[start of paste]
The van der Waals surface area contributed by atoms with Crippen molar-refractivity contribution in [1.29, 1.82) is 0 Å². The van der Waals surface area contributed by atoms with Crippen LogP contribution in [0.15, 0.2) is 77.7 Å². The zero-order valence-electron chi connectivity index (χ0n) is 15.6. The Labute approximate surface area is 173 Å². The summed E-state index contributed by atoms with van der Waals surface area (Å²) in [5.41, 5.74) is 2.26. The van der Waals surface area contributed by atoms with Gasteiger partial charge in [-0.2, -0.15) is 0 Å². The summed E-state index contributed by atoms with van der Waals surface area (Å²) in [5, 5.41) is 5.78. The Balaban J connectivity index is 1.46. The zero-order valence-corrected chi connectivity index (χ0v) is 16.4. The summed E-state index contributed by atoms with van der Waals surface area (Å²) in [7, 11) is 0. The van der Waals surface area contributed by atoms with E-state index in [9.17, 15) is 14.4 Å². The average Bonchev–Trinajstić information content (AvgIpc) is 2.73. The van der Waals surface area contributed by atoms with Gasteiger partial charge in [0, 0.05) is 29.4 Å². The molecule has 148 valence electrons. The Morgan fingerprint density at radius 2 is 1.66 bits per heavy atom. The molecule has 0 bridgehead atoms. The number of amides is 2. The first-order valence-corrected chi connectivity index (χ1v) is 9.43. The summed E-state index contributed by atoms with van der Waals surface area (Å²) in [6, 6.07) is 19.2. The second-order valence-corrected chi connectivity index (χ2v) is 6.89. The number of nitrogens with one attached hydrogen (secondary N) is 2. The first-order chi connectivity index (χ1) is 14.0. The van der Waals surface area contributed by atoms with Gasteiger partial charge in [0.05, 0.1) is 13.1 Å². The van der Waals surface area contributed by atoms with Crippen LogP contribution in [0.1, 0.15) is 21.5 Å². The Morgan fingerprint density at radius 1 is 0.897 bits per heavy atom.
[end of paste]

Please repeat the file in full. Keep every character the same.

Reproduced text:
The van der Waals surface area contributed by atoms with Crippen molar-refractivity contribution in [1.29, 1.82) is 0 Å². The van der Waals surface area contributed by atoms with Crippen LogP contribution in [0.15, 0.2) is 77.7 Å². The zero-order valence-electron chi connectivity index (χ0n) is 15.6. The Labute approximate surface area is 173 Å². The summed E-state index contributed by atoms with van der Waals surface area (Å²) in [5.41, 5.74) is 2.26. The van der Waals surface area contributed by atoms with Gasteiger partial charge in [-0.2, -0.15) is 0 Å². The summed E-state index contributed by atoms with van der Waals surface area (Å²) in [5, 5.41) is 5.78. The Balaban J connectivity index is 1.46. The zero-order valence-corrected chi connectivity index (χ0v) is 16.4. The summed E-state index contributed by atoms with van der Waals surface area (Å²) in [7, 11) is 0. The van der Waals surface area contributed by atoms with E-state index in [9.17, 15) is 14.4 Å². The average Bonchev–Trinajstić information content (AvgIpc) is 2.73. The van der Waals surface area contributed by atoms with Gasteiger partial charge in [0, 0.05) is 29.4 Å². The molecule has 148 valence electrons. The Morgan fingerprint density at radius 2 is 1.66 bits per heavy atom. The molecule has 0 bridgehead atoms. The number of amides is 2. The first-order valence-corrected chi connectivity index (χ1v) is 9.43. The summed E-state index contributed by atoms with van der Waals surface area (Å²) in [6, 6.07) is 19.2. The second-order valence-corrected chi connectivity index (χ2v) is 6.89. The number of nitrogens with one attached hydrogen (secondary N) is 2. The first-order chi connectivity index (χ1) is 14.0. The van der Waals surface area contributed by atoms with Gasteiger partial charge in [0.05, 0.1) is 13.1 Å². The van der Waals surface area contributed by atoms with Crippen LogP contribution in [0.1, 0.15) is 21.5 Å². The Morgan fingerprint density at radius 1 is 0.897 bits per heavy atom.